Low-income children lag behind better-off children in many developmental factors because of their socioeconomic status. These children lack investment in key nutritional, medical and educational factors. Gaps like these persist through life. A child who starts behind, stays behind.
A Way Forward?
One potential way policymakers can lessen these resource constraints is through Conditional Cash Transfers (CCTs). CCTs give cash to households if they meet a certain condition, such as sending their child to middle school or high school or using medical services in their village. The goal of these conditions is that households receive enough cash to offset the cost of education (travel, uniforms, materials) or the loss of income from a job (the opportunity cost), and invest in their child. The existing literature shows that CCTs have positive impacts in the use of health and school attendance services, but mixed effects on child development. There is even less evidence about the effect of conditions on early childhood development outcomes.
Bono 10000 was a CCT program introduced in Honduras in 2010. The aim of the program was to break the inter-generational cycle of poverty by promoting investments in the human capital of children in poor households. Incentives were set to increase the usage of education and health services among these children.
The CCT was Structured as Two Types of Transfers
The educational transfer (Bono Educación) provided a monetary transfer to eligible households with at least one child between the ages of 6 and 18, who had not completed the ninth grade, and only if she or he was enrolled in school. In households with two or more children in that age group, the program only required one of them to fulfill the condition in order to receive the transfer. The educational transfer amounted to 10,000 lempiras (US$500) per year, regardless of the number of eligible children in the household.
The other transfer was the Bono Salud. They received a smaller “health” transfer of 5,000 lempiras ($250 USD) if children under 5 —without an older sibling— visited local medical centers for checkups.
An existing study by our colleague Pablo Ibarrarán found that the extra cash provided by Bono 10000 led to increased school attendance for older children and more health checkups for younger children.
Do Cash Transfers Work for Young Children’s Outcomes?
Our recent publication in the journal Economía, Cash, Conditions and Child Development: Experimental Evidence from a Cash Transfer in Honduras, aimed to determine whether the governmental effort to reduce inequalities worked for very young children. We targeted two separate questions:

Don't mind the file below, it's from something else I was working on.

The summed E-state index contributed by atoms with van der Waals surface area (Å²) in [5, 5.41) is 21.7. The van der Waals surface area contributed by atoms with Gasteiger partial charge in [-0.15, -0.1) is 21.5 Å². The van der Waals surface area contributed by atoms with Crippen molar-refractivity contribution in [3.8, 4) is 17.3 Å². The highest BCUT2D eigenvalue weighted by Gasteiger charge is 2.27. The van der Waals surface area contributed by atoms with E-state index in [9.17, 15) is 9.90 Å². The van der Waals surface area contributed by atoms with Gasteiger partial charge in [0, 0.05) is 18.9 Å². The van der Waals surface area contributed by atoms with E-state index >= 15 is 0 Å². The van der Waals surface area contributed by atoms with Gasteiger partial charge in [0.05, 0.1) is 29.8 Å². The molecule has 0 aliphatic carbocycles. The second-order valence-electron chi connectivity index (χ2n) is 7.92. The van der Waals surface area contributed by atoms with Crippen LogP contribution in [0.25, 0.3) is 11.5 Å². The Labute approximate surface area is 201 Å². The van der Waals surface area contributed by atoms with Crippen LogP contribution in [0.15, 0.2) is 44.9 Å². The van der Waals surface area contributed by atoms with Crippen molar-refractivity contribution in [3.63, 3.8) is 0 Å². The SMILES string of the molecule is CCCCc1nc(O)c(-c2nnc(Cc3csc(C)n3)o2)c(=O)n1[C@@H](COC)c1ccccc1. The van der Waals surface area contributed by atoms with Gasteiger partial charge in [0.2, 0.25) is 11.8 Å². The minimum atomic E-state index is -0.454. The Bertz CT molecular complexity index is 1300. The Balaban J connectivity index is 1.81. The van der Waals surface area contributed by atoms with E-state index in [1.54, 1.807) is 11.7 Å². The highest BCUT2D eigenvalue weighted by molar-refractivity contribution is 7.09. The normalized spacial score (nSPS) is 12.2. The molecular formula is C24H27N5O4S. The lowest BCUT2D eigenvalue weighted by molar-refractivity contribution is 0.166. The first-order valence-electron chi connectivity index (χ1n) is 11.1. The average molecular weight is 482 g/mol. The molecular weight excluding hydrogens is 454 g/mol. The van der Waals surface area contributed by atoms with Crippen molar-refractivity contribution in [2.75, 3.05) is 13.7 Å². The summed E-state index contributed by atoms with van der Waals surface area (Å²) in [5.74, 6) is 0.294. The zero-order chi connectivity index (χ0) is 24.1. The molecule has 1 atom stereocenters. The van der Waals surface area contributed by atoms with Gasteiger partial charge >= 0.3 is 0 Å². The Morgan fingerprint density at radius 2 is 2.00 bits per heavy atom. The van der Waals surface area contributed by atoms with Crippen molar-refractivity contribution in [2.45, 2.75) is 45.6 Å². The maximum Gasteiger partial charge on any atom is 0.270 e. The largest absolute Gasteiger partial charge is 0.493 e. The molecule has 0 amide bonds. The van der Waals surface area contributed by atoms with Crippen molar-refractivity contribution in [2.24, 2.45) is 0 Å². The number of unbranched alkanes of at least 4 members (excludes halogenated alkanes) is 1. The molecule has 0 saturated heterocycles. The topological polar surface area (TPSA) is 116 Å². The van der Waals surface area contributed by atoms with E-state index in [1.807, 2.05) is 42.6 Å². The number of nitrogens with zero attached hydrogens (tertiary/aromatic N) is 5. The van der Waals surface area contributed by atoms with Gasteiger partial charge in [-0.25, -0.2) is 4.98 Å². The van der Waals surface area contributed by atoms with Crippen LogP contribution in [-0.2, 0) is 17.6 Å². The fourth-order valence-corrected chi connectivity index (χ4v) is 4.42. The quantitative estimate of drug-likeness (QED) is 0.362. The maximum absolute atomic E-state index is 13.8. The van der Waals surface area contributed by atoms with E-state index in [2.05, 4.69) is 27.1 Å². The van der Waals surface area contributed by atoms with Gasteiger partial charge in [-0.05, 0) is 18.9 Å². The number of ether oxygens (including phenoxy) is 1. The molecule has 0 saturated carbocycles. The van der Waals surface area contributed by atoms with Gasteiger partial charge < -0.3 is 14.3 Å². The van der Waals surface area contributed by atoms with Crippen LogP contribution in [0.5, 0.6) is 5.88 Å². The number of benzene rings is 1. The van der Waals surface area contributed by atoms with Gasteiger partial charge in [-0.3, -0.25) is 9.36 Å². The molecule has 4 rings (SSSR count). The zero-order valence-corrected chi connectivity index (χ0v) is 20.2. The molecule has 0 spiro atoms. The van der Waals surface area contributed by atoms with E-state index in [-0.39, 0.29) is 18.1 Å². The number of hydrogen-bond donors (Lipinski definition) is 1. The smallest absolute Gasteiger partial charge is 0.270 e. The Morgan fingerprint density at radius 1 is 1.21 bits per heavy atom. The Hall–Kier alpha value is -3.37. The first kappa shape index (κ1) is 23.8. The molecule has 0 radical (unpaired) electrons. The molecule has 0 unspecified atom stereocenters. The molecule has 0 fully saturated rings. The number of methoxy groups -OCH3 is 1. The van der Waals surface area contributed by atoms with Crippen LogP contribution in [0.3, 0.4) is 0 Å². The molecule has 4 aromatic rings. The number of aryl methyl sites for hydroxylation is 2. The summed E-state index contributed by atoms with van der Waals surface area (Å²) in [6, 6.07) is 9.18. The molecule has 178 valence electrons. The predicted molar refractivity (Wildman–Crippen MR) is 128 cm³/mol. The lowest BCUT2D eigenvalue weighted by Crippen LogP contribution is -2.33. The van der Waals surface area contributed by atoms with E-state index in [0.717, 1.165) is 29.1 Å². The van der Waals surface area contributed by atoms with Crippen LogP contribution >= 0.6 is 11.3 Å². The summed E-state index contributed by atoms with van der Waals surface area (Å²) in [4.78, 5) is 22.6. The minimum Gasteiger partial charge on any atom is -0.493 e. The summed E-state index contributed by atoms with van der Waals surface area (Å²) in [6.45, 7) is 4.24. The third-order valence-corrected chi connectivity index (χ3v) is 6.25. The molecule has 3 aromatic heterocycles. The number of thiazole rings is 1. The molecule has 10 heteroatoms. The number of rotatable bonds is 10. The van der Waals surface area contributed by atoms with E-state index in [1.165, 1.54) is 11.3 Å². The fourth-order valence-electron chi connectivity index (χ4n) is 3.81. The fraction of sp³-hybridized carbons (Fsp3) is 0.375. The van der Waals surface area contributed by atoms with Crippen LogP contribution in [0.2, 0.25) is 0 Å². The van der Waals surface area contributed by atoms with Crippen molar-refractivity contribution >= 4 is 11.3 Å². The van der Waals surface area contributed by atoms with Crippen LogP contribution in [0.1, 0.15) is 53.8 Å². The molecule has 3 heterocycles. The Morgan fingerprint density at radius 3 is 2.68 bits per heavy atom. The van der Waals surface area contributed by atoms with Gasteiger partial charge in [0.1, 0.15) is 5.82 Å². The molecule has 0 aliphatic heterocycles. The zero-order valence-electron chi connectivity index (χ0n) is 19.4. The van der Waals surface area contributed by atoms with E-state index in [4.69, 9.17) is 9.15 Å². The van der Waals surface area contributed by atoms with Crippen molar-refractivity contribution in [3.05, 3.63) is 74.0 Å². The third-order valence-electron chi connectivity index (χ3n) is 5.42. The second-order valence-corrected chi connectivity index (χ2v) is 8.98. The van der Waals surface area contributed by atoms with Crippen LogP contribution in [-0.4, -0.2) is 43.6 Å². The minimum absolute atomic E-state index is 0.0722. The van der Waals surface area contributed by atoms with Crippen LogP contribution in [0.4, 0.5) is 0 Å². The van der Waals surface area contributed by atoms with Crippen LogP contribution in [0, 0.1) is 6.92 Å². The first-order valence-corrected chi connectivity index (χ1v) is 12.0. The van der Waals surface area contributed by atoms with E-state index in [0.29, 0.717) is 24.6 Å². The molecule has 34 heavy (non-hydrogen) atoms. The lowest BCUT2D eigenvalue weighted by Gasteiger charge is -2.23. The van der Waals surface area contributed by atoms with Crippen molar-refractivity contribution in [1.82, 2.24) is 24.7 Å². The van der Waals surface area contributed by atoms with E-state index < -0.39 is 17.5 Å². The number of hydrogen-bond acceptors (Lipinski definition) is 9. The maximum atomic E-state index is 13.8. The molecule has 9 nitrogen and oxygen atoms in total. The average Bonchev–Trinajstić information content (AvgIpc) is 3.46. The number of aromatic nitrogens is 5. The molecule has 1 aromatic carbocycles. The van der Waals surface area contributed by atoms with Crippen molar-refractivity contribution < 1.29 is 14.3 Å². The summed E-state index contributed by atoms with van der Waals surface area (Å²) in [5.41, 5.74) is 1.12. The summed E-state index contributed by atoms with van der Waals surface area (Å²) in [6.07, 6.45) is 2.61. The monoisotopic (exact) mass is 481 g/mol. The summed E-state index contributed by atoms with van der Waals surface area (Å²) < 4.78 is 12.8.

- Does the cash improve these children’s developmental outcomes? Are they talking more, solving problems better?
- Which of the two conditions matter more?
Download the free publication here.
We found that children’s outcomes improve. The impact is driven by the effect of the CCT on the language domain of the ASQ-3 test, a commonly used measure of early childhood development. This result is consistent with past studies which show that language can be influenced by policies. It also appears that the CCT slightly changed certain behaviors that might affect children, such as decreased probability of maternal employment, which likely provides moms with more time to interact with their kids, and increased maternal self-esteem.
In relation to our second question, we identified heterogeneous impact by type of transfer. The impact on children from families receiving the US$250 “health” transfer was large (one third of a standard deviation), specifically on the problem-solving domain of the test. However, children from families receiving the US$500 “education” component of the transfer did not benefit at all.
These differential results seem to be explained by differences in conditions. While the “education” component only imposed conditions on school-age children in the household, the “health” transfers required regular health checkups for children aged 0-5, for which we measured child development outcomes. The “health” transfer families were more likely to attend health checkups. This increased exposure to medical/paramedical advice may have encouraged healthy behaviors, including a shift in spending towards more nutritious items, which in turn may have contributed to the observed improvement in child health and cognitive development.
Less Cash is Better?
This finding is important because it shows that while cash matters for early childhood development, smaller per capita transfers may be better at closing gaps between children of different socioeconomic class.
This result points to the importance of the interaction between conditions, cash and policy. Along with previous studies, it emphasizes the importance of strong, well targeted conditions for final outcomes. Altogether, the findings encourage policy makers and researchers to craft policy which targets young children’s development and uses conditions to foster the best outcomes for children and their households.
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